Rembrandt at the Rijksmuseum
From February 15th, 2019 to June 10th, 2019, the Rijksmuseum celebrates Rembrandt with the best examples of his paintings, drawings, and prints that have rarely been on display to the public because they are so fragile. Rembrandt’s greatest masterpiece, The Night Watch (the picture below), will be the highlight.
The Night Watch 1642 is on permanent loan from the Amsterdam Museum. The painting is not only the most famous of Rembrandt’s paintings but one of the most celebrated Dutch Golden Age paintings. The work of art is colossal, standing at 11.91 ft high and 14.34 ft wide. Because of its size, the 34 figures in the painting are practically life-size. Captain Banninck Cocq and seventeen members of the civic militia guards, Kloveniers, commissioned the painting in 1639 to be hung in the Kloveniersdoelen in Amsterdam, the meeting hall for the Musketeers. It took Rembrandt three years to complete the art. It relocated to the Amsterdam Town Hall in 1715 but then moved to the Trippenhuis when Napoleon occupied the Netherlands. The painting then transferred to Rijksmuseum.
Over the decades, The Night Watch has survived several attacks of vandalism and restorations. In 1911, an angry shoe maker and former Navy chef slashed the canvas. It was attacked again in 1975 by Wilhelmus de Rijk, a mentally ill school teacher who claimed that the Lord ordered him to do it; the bread knife attack resulted in a dozen slashes up to a foot long.
The Night Watch’s string of bad luck continued in 1990 when a man who’d escaped a psychiatric ward sprayed the painting with what was believed to be concentrated sulfuric acid. Fortunately, the museums’ guard applied a neutralizing agent to protect it immediately. Because the acid only penetrated the varnish layer, the painting was fully restored.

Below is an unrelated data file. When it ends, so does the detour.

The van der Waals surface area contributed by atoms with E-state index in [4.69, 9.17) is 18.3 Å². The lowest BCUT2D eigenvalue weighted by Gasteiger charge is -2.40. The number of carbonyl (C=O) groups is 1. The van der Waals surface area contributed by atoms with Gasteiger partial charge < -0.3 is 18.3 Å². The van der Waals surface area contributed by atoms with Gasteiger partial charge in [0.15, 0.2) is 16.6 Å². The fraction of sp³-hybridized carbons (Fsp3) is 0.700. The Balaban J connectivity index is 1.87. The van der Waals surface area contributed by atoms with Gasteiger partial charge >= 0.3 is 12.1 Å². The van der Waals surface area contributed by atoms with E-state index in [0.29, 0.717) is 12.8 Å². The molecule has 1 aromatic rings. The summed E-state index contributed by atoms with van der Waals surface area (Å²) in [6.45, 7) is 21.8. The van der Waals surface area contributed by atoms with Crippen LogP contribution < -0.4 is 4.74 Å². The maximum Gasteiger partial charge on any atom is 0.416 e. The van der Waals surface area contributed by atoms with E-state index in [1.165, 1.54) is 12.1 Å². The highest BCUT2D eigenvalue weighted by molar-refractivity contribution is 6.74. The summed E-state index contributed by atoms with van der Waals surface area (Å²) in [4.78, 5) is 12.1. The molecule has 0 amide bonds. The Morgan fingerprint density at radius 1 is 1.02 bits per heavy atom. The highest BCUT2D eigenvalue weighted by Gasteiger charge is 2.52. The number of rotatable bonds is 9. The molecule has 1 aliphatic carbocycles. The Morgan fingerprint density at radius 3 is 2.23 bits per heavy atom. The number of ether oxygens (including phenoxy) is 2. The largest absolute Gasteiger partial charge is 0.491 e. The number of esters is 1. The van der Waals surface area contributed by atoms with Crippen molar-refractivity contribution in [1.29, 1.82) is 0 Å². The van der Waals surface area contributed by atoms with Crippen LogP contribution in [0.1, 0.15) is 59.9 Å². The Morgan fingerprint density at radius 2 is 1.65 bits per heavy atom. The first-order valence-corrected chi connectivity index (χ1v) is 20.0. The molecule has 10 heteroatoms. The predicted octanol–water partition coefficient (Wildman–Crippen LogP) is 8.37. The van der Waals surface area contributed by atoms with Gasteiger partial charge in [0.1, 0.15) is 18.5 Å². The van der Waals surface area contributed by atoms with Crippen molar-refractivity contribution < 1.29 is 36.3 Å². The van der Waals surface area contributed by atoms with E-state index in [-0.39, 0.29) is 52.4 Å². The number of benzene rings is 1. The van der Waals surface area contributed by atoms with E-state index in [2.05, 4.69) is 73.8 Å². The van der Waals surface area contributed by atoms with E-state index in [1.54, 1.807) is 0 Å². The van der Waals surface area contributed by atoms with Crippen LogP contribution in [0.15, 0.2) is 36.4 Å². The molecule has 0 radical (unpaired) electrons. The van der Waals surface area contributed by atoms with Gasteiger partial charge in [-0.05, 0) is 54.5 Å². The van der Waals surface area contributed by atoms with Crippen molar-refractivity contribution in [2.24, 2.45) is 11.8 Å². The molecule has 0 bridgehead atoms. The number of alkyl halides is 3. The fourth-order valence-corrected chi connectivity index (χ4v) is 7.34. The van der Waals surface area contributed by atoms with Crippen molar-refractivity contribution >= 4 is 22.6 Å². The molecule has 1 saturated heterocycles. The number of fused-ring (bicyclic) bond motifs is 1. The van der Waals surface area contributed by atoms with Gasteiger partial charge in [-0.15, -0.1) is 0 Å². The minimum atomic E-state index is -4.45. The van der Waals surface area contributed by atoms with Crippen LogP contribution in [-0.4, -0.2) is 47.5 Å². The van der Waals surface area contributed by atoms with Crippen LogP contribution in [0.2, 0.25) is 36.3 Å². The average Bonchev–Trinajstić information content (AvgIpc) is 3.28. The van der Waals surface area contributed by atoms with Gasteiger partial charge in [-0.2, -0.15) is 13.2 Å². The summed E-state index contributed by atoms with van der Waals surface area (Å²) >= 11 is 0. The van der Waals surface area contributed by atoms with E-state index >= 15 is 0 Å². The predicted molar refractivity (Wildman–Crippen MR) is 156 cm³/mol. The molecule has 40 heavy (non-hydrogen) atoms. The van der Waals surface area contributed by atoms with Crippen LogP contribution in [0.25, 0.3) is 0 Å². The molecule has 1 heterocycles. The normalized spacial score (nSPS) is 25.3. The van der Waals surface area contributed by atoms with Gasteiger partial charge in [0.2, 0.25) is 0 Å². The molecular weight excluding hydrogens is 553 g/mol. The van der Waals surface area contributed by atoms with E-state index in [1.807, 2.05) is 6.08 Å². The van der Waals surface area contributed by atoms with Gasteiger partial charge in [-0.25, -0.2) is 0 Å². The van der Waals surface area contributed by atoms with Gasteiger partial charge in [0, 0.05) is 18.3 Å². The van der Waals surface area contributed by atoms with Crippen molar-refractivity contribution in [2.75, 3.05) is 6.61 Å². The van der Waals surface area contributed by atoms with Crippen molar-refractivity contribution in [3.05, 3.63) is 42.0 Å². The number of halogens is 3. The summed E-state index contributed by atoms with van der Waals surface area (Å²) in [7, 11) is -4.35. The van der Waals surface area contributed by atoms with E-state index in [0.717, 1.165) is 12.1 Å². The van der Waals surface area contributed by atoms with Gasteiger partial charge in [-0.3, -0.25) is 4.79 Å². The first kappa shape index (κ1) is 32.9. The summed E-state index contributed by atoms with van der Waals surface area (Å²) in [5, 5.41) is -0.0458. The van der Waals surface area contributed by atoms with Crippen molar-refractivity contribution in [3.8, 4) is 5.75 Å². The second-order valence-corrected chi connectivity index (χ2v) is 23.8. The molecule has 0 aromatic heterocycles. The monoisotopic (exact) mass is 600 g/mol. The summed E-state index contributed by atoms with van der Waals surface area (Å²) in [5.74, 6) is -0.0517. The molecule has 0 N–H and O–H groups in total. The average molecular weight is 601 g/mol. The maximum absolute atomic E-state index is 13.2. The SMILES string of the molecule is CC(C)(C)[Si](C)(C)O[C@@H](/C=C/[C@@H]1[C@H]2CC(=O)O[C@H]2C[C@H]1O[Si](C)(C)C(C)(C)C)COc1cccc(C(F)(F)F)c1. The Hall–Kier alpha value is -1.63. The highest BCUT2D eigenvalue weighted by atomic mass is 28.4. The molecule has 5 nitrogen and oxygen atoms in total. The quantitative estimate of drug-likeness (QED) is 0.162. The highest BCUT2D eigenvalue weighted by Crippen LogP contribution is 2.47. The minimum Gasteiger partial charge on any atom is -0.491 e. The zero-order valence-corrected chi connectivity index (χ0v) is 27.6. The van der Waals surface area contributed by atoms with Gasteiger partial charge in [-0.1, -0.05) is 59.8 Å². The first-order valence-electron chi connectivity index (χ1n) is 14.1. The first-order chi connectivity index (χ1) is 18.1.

The Rijksmuseum All the Rembrandts offers a unique opportunity to experience the impressive legacy that Rembrandt has left behind. The collection covers his entire career, encompassing his different themes, styles and periods. In the first section of the exhibition, audiences can explore a young Rembrandt’s milestones. In the second section, the evolution of Rembrandt becomes evident as he moves from self-portraits to paintings of prominent people in his life, including his wife and his mother. Rembrandt also captured his surroundings, telling stories in his paintings. In the final section of All the Rembrandts, visitors can experience his biblical work.
“An honest man always values earning honor over wealth.” – Rembrandt
350 years ago, one of the world’s most famous artists to ever exist died, leaving behind an incredible legacy worth billions today. However, when Rembrandt died in 1669, he died a poor man as he lost most of the wealth he had accumulated from commissions. He was buried in an unmarked grave and the location of his remains are still unknown. Thus, there unfortunately isn’t a grave to visit and honor one of history’s most celebrated artists.